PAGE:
When you rep out and can’t lift anymore, that means you’ve gone as far as you can. It doesn’t mean that you can’t improve the next time you attempt the lift, or for any other activity in life.
You warm up and then you do the work. You measure, record, and assess.
After my reflection on how failing at the last rep is actually a success and the desired outcome in strength training, I realized there is another strength training principle that can be applied to succeeding in life.
This principle is known as the inverse relationship between volume and intensity.
Let me give you an example. When I design a strength training program for myself or a client I need to be mindful of many variables.
The most important one is the relationship between the total program volume and the intensity required to perform the workout.
If I follow a program that’s designed for very heavy weights it might consist of very few exercises, a larger number of sets per exercise, very few repetitions for each set (e.g. 4 to 5 sets of between 1 to 5 reps), and lastly long rest periods between sets (say 2-5 minutes).
Conversely, if I create more of a toning or circuit program I might program a larger number of exercises, 1 to 2 sets per exercise, much higher reps (e.g. between 12 and 20), and very short rest periods, if at all.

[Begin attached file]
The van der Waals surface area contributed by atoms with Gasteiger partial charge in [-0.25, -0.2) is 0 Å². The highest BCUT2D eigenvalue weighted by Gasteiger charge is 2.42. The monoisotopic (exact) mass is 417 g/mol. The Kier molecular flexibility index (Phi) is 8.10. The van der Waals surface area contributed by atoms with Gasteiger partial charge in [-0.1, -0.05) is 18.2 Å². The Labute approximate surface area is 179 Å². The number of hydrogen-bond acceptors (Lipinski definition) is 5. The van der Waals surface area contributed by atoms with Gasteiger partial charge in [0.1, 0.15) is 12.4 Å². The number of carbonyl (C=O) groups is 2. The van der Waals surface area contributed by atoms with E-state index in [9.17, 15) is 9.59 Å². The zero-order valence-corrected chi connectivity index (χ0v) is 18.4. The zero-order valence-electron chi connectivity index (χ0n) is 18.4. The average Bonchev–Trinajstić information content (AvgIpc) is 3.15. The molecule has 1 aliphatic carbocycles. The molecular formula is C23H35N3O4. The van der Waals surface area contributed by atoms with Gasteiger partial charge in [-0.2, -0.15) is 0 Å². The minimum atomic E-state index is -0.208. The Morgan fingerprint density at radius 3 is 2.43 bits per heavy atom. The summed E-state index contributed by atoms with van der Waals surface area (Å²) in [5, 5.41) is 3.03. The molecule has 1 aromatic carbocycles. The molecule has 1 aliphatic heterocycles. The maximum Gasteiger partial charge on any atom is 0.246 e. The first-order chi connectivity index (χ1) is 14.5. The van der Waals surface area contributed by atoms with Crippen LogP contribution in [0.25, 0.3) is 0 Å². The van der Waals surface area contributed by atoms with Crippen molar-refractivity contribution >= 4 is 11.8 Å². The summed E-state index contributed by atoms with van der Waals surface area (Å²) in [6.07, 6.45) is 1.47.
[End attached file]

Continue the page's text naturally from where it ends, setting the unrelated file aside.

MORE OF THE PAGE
The reason for this is based on how our body responds to different types of strength training.
Heavy lifting is more neural training, whereas the lighter weights and higher repetitions are more metabolic.
Neural training implies that the demands on the nervous system are much greater. This is also true when you find yourself if flow state, lost in your work, completely in your zone on genius and the creativity of your mind.
For example, Olympic lifts require you to use such a large amount of skill and many more muscle groups to perform a single, complex and heavy lift. Have you ever seen an Olympic lifter pass out from the intensity of exertion? That’s what can happen if you push your nervous system (neural training) to the limit.